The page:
Bank of England to introduce plastic bank notes in 2016

Plastic banknote

The Bank of England is to introduce plastic bank notes in 2016, with the first being a £5 featuring Sir Winston Churchill.

In early October, the BoE launched a consultation on whether to introduce the polymer notes, claiming they are more durable, cleaner, and more secure than the current notes we use that are printed on cotton paper.

Almost 13,000 people took part in the public consultation, with 87% saying they were in favour of polymer, 7% claiming they were neutral and just 6% opposed to the idea.

With that in mind, the BoE has decided to push ahead with its plan, with the Churchill polymer note due to be in circulation from 2016 and a new £10 polymer note, featuring Jane Austen, being introduced a year later.

Polymer banknotes are resistant to dirt and moisture so stay cleaner for longer than paper banknotes, and they are also more secure, with "advanced security features" making them difficult to counterfeit. The notes are also more durable, lasting at least 2.5 times longer than paper banknotes.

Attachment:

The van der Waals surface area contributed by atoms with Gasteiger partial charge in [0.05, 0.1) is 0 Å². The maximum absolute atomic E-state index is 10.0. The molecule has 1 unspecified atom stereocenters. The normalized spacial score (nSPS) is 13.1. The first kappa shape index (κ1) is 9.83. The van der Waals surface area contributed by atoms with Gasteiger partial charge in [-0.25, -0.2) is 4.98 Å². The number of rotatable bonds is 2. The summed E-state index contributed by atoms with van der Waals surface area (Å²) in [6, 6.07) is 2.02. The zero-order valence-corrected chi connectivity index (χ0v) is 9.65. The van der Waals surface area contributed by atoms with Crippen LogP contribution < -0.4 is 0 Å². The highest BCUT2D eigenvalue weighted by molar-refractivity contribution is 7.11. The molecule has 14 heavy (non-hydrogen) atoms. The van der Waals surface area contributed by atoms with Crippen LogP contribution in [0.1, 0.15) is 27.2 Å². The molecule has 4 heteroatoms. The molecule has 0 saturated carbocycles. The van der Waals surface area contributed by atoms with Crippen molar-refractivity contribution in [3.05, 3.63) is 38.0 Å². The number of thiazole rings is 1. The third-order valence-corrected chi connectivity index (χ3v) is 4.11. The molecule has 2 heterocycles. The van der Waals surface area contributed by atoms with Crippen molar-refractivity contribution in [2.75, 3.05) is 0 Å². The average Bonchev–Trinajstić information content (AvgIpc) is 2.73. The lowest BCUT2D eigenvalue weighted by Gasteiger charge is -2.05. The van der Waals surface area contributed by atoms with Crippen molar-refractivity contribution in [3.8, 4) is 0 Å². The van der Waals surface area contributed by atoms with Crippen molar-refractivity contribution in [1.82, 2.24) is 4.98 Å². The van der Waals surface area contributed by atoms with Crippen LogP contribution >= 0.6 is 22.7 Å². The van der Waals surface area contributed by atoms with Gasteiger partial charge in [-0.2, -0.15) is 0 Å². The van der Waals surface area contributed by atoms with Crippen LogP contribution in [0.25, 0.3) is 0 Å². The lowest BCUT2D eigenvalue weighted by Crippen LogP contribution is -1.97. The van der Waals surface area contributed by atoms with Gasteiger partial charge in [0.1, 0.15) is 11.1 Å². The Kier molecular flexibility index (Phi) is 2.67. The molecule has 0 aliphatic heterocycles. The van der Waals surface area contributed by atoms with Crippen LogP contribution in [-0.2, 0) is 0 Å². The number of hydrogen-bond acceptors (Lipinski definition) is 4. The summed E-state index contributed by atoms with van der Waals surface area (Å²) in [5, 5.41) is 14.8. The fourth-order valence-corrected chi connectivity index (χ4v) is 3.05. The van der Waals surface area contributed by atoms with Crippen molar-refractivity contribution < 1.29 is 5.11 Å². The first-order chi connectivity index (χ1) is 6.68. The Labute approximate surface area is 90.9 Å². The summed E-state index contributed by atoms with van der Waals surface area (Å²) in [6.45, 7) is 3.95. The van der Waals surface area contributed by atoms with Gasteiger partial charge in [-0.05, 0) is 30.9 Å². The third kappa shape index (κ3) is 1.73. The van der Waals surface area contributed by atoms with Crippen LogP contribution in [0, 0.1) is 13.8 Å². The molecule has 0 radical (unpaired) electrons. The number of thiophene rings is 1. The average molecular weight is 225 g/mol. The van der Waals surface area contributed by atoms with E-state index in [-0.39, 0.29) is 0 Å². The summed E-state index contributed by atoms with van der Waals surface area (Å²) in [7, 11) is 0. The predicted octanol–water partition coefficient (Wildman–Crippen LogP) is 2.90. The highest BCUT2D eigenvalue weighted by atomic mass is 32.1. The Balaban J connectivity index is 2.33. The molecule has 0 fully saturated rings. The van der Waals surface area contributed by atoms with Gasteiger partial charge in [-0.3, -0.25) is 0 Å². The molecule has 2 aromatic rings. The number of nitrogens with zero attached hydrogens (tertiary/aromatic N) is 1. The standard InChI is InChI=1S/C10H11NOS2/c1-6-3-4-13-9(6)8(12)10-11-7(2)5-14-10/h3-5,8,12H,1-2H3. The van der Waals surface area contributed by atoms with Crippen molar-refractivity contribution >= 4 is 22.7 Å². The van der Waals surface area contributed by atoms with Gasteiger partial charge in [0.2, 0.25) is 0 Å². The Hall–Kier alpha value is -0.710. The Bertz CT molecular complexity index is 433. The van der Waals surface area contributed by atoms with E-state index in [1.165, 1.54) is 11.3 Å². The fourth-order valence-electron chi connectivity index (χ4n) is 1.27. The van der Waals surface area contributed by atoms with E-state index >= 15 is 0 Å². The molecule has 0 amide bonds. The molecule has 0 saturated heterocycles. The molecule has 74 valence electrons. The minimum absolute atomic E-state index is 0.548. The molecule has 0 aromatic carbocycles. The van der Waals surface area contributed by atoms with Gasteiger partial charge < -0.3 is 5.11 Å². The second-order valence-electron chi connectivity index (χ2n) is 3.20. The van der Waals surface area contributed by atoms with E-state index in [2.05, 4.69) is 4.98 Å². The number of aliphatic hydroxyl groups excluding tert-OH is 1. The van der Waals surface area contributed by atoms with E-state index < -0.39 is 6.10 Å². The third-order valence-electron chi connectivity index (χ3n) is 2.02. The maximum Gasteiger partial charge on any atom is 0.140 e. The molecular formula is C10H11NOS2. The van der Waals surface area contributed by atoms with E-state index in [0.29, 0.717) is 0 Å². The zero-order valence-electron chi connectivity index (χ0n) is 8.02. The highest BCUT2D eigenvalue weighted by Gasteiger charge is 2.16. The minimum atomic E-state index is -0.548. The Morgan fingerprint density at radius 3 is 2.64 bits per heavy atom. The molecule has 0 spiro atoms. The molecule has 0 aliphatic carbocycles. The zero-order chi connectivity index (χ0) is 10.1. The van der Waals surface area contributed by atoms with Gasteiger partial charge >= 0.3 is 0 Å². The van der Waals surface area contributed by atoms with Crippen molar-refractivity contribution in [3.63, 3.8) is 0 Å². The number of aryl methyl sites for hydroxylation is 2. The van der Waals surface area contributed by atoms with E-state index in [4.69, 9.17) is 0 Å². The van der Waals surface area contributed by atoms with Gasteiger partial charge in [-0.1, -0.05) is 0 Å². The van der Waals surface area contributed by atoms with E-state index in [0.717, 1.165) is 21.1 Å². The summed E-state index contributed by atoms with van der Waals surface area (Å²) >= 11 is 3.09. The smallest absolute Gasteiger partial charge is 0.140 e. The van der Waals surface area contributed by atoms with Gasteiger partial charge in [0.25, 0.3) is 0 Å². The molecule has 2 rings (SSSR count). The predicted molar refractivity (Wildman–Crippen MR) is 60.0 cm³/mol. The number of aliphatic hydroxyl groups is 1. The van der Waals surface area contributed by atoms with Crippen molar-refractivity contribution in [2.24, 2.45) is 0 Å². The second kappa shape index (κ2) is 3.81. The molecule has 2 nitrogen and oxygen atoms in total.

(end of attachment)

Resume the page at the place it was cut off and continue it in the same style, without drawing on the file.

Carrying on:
The BoE also made claims for the environmentally friendly qualities of polymer notes.

But the new notes will be slightly smaller than the current paper notes we use today, although they will still increase in size according to note denomination. The Bank of England said the current notes we use are large compared with their international counterparts.

Evolution of the banknote

Mark Carney, governor of the Bank of England, said: "Ensuring trust and confidence in money is at the heart of what central banks do. Polymer notes are the next step in the evolution of banknote design to meet that objective. The quality of polymer notes is higher, they are more secure from counterfeiting, and they can be produced at lower cost to the taxpayer and the environment.

The BoE also announced a new set of criteria for choosing which figures appear on bank notes. The new process for character selection will draw "more heavily on input from the public and on independent experts, and ensures that decision-makers consider the equality implications of choices."

This follows a successful vocal campaign from members of the public for Jane Austen to feature on the new £10 note.

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